I chose children, as they are our future generation and if we nurture them well, the future is brighter of any nation. I came up with the name “Touch A Soul” and tagline “Nurture The Future”, and finally got it registered as 501©3. There are many legalities to form a non-profit organization, and that too in California. I even hired a legal company to do all the work, but I still had to do some of the paperwork. Having a legal background was quite handy. It was a great learning experience, and I enjoyed every bit of it.
Touch A Soul sponsors school meals for underprivileged school children in the Bay area. We also provide new backpacks, school supplies, and Holiday gifts to these children. We are currently starting a new project. Because of COVID-19, everything is online. We are working on starting a FREE online “Peer to Peer” tutoring for children who come from low socio-economic backgrounds. Our mission is to imbibe compassion, empathy, and mindfulness in our youth. Our volunteers are high school children, who will get training from a qualified panel before starting the tutoring services. They will learn how to give back and help the community. They will become an inspirational role model to all the young children they are tutoring.
I have a very big vision for Touch A Soul, and with the support of my team and generous donors, hopefully, one day that Vision will be manifested as well.
Q. What is your suggestion for the law students who wish to pull away from the path considered to be set in stone for them, and move on to a career path that interests them?
We all have different trajectories. There is no general rule that applies to all. In our societal setup (India especially), it’s more about status and money, not loving your work. We are taught that whatever degree you have, your life should revolve around that, as in you should find work in that field only. This keeps us very limited, and thus, we are not able to explore ourselves. We all have many hidden talents that we don’t even bother to touch. Most people don’t want to leave their comfort zone, and love to stay in the “Known”. Until and unless we take the plunge and step into the “Unknown” how will we evolve? Yes, there are risks and unexpectant, but there is also a better future waiting for you as well. You may feel lost in the beginning but it’s important to stay committed and put your heart and soul into it.
In life, at times I felt lost and got pushed into unknown zones. But all those lost experiences brought clarity to me in the larger scheme. I started to excavate myself and found a treasure. You are not, what and who you are today. We keep evolving. I had never ever imagined 10-15 years back that a law graduate would turn into an entrepreneur. Last year only I released Ruby’s herbal hair oil (handcrafted). It is creating news, and we are shipping internationally. Very soon, I am coming up with more herbal handmade beauty products. I believe life doesn’t happen to us; it happens for us.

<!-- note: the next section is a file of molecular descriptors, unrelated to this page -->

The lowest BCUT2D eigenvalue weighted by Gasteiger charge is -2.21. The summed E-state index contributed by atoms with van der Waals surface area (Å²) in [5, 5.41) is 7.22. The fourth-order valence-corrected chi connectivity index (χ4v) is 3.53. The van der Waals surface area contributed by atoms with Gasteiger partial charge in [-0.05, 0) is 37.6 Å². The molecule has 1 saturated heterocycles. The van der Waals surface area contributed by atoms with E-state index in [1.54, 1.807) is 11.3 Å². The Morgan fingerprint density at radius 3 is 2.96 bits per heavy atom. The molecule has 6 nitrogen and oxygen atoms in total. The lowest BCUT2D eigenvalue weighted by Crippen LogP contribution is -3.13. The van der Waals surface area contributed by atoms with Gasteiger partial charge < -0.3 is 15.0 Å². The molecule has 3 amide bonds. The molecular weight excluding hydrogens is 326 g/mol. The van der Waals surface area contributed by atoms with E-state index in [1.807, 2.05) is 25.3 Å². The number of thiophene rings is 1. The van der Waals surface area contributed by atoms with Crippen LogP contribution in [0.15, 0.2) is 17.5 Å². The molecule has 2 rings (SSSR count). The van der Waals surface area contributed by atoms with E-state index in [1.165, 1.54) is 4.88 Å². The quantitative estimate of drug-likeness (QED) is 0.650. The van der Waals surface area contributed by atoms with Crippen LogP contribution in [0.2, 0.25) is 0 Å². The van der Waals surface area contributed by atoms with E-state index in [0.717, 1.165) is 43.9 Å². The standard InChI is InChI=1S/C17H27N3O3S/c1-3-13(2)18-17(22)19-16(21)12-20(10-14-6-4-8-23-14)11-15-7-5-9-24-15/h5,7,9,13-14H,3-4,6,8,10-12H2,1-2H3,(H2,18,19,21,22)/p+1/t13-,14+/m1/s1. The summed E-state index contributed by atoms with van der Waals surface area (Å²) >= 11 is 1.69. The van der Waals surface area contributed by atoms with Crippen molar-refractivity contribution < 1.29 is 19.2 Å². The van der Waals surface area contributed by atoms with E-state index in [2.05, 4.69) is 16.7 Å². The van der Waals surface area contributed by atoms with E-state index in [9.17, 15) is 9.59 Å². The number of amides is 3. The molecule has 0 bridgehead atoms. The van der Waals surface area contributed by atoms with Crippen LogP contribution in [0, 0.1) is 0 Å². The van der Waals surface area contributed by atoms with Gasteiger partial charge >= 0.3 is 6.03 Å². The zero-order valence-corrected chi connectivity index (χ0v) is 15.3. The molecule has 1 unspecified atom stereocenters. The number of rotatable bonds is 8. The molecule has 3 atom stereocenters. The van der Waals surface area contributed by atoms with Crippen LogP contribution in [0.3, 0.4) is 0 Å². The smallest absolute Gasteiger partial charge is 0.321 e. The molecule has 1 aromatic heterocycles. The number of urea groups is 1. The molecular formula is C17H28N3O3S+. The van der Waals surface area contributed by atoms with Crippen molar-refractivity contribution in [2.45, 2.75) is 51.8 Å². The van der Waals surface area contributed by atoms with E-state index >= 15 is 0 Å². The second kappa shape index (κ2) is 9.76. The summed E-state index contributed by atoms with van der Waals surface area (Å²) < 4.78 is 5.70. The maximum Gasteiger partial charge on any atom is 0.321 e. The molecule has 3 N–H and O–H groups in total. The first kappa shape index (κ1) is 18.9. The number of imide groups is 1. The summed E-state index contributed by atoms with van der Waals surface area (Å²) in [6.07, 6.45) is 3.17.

We also get limited by our age. We are not our age; we are our energy. Age is just a number; don’t let this two-digit number limit you. Face your fears. I have a fear of heights and water. I did sky diving and snorkelling in an ocean to face my fears. This all gave me a different perspective towards life and myself, that if we commit to something, we can do it.
Always believe in yourself. You can or you cannot, the choice is yours. If you love your work and make it your passion, the sky is the limit. I don’t base my work or happiness on status and monetary satisfaction. I want to see if my work brings joy to myself and others. Do I feel content?
Explore yourself. Dream big and go for it. Nothing is impossible. Impossible has a hidden meaning which is, I M Possible. Dive into the unknown and challenge yourself. You have potential. Don’t just follow the herd or societal norms if they’re mentally draining you. Don’t try to fit in the society, be different to stand out.
I have no regrets. I think I’ve made the best decisions in life. Life has its own mysterious ways to unfold. I just flow with life and it’s so effortless. Surrender and let life take its course. You are a masterpiece and unique in your own way.
My best wishes and stay blessed.
Find out more about Ms. Ruby Walia –
- Facebook: https://www.facebook.com/rubywaliastudio/
- Touch A Soul: https://www.touch-a-soul.org/
- Blogs: https://rubysletshare.blog/
Disclaimer – All views and opinions expressed in this interview are personal and belong solely to the interviewee(s) and do not necessarily represent those of the LAABh Foundation or the individuals and institutions associated with LAABh Foundation.